If you’ve set foot on any social network in the last few years, you’ve certainly been unceremoniously greeted by more selfies than you would have liked to clog your news feed. Sometimes hilarious, often cringe-worthy, selfies are the sad combination between low self-esteem and a world-wide audience. Is there any value to this sustained effort and are there consequences to this obsession? Let’s find out, shall we?

From Self-portraits To Selfies

Leaving the actual definition aside for just a moment, the basic concept of a selfie isn’t very different from that of a self-portrait, meaning that someone creates an image of him or herself by using any creative or technical means available, such as cameras, canvases or a simple piece of paper. It began with the pencil and the brush, used by artists for centuries to not only explore their medium and perfect their art form but, through self-portraiture, discover themselves.

Although today’s selfies have no artistic value and reveal little more than the author’s vanity, the term has only recently lost its artistic appeal. You might be surprised to learn that the first selfie wasn’t taken for the sake of social media but as a form of artistic expression, exactly like the self-portrait. American photography pioneer, Robert Cornelius, took the first known selfie in 1839, while Grand Duchess Anastasia Nikolaevna of Russia – yes, that Anastasia – was one of the first teenagers to take a photo of herself in 1914.

Unlike today’s narcissism-driven selfies, these photos and the reasons for taking them have to be understood in the context of the age their were made in. Two or three centuries ago, 100 km was a very long way by carriage, families and friends couldn’t always afford to visit over long distances, and therefore, portraits and letters were often the only connection people had to each other. The invention of photography meant you no longer had to hang a relatively large painting of someone but were now able to carry a small portrait of that person with you all the time.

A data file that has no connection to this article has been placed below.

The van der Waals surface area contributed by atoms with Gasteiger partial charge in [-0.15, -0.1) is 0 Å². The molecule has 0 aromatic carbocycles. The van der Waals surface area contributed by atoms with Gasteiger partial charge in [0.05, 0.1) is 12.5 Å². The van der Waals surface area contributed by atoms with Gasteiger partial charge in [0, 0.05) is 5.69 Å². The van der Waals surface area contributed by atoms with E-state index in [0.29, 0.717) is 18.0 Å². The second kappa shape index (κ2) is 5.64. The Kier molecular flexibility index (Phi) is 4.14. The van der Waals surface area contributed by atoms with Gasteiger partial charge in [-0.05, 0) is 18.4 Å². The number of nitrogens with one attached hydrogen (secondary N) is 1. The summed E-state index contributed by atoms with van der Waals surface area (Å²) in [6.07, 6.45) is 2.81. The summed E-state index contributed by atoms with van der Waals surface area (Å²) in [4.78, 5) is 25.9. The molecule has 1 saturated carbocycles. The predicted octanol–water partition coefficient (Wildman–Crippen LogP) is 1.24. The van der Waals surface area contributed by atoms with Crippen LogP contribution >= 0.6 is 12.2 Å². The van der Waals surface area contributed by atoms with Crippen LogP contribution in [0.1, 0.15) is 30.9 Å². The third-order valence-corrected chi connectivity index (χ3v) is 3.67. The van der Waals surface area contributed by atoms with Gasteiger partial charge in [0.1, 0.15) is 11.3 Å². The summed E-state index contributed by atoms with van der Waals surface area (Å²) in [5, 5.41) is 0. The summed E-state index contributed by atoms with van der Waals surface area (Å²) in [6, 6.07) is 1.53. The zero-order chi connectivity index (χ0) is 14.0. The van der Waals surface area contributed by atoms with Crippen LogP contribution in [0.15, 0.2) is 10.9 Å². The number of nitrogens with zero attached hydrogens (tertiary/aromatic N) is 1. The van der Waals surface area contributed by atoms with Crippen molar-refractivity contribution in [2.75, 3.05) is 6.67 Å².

Body Image Obsession

A photo featuring a duck-faced, barely-dressed teenager has little to no artistic value, and I’m generously using the term “little” because I find it impossible to accurately apply Russell’s Teapot to an art construct. Therefore, one might wonder, what the selfie craze is all about and what could justify a mind-boggling 53 million Instagram photos using the selfie tag.

Social media is a great soap box for every self-absorbed individual, enabling them to reinvent, project and promote an often distorted image of themselves. No matter who wins this high-stakes competition to become more and more popular with every selfie, the invariable result is a lower self-worth and an ever growing drive to perfect their image, an exercise which will inevitably end in failure. This was the case with 19 year-old David Bowman who developed a selfie obsession which almost ended his life. Suffering from body dismorphia and obsessive compulsive disorder, David was taking up to 200 selfies every day and his failure to take the “perfect” one, lead him to eventually attempt to end his live.